JEvents Calendar

Last month December 2018 Next month
week 48 1
week 49 2 3 4 5 6 7 8
week 50 9 10 11 12 13 14 15
week 51 16 17 18 19 20 21 22
week 52 23 24 25 26 27 28 29
week 1 30 31

Depression: from Children through Adults
Written by Administrator   
Friday, 15 April 2011 17:42

Depression: from Children through Adults

By Barbara Romano, PhD

Depression is a commonly used term to describe a dysphoric mood state. Clinically, however, the symptom of depression is part of a set of symptoms which comprise a clinical disorder. Three commonly diagnosed non-bipolar depressive disorders are (1) major depression, (2) Dysthymia, and (3) adjustment disorder with depressed mood.

According to the diagnostic manual used by clinicians (DSM-IV, APA, 1990), a major depressive episode lasts at least two weeks and is characterized by one of the following: (1) depressed mood (or irritability in children & adolescents), or (2) significant loss of pleasure or interest. Five additional symptoms must also be present nearly every day. These may include significant change in weight, or in children, failure to make expected weight gains; insomnia or hypersomnia; psychomotor agitation or retardation; fatigue or loss of energy; feelings of worthlessness or excessive guilt; diminished ability to think or concentrate, or indecisiveness; recurrent thoughts of death or suicide, or a suicide plan or attempt.

Although these criteria are used to diagnose a major depressive episode in children, consideration of a child's developmental level is important. It may be more difficult to identify depressed mood in children because their normal mood state is more elevated as compared to adults. Therefore, a neutral mood might be viewed as a depressed mood since it is a deviation from normal exuberance. In addition, mood states in children are more likely to shift rapidly in response to environmental stimuli As children develop into adolescents, the syndrome of depression is more characteristic of that seen in adults.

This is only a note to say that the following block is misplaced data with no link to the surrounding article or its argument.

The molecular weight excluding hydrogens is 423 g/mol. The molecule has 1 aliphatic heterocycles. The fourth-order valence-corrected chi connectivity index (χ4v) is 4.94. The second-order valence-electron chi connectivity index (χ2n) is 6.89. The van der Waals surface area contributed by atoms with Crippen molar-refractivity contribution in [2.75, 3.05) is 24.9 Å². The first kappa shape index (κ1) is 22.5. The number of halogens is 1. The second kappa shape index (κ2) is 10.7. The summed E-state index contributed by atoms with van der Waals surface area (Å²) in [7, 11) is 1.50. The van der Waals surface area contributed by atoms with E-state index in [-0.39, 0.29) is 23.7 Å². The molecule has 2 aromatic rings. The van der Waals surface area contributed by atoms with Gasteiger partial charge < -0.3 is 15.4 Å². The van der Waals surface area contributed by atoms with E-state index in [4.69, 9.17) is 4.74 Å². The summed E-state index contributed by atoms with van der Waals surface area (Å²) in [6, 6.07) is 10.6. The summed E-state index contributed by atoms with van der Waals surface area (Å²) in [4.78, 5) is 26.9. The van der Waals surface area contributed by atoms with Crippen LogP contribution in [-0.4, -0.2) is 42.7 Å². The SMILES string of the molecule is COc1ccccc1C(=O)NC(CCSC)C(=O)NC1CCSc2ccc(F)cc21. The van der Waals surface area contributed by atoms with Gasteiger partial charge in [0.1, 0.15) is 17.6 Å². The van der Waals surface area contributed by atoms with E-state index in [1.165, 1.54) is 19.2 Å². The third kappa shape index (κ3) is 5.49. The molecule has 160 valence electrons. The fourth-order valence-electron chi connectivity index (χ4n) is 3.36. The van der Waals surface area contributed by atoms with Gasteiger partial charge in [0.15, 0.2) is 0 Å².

Dysthymia is not as severe as major depression. Depressed mood must be present most of the time for at least two years. In children and adolescents, the mood can be irritable and last at least one year. In addition to the symptom of depression, two or more of the following must be present: poor appetite or overeating, insomnia or hypersomnia, low energy or fatigue, low self-esteem, poor concentration or difficulty making decisions, feelings of hopelessness.

An adjustment disorder with depressed mood is a reaction to an identifiable stressor. Once the stressor has terminated, the symptoms of depression, by criteria, does not persist for more than six months. However, the disorder may be considered chronic (lasting more than 6 months) if the duration of the stressor or its consequences is enduring.

Depression is most likely due to the interaction of a number of factors. These include biological, cognitive, behavioral, and environmental factors. The biological model of depression hypothesizes that depression is linked to abnormal functioning of neurotransmitter receptors in the brain.

The cognitive model of depression suggests that depressed individuals have dysfunctional attitudes about themselves, the world, or their future (Beck). When faced with an environmental stressor, the individual perceives the situation in a negative manner which can lead to depressive symptoms. A related cognitive model of depression is "learned helplessness" (Abramson, Seigman, & Teasdale). This model suggests that depressed individuals attribute the causes of negative events to internal, stable and global factors.

The behavioral factors of depression include poor social skills and limited skills for coping with stressful life events. Studies have shown that depressed individuals are more unassertive, make more negative self-references, may isolate themselves or put themselves in a position to be socially rejected than nondepressed individuals.

The most commonly used biological treatment for depression is antidepressant medication, which corrects the dysregulation of the neurotransmttter receptor sites. The most effective psychosocial treatments have included cognitive-behavioral therapies.

Patients are taught to understand the relationship between events, emotions, and cognitions. They are instructed on identifying, evaluating, and modifying automatic negative thought patterns and their underlying assumptions. Behavioral treatment may also include stress management training, assertiveness training, social skills training, and activities training.

Some resources pertaining to depression and its treatment are:

  • Cognitive Therapy of Depression (1979). A. Beck, A. J. Rush, B.Shaw, & G. Emery. Guilford Press.
  • Growing up Sad (1996). L. Cytryn & D. McKnew. W. W. Norton Press.
  • You Can Feel Good (1993). B. Carlson. Penguin Books.
Last Updated on Monday, 16 May 2011 02:10

Staff Articles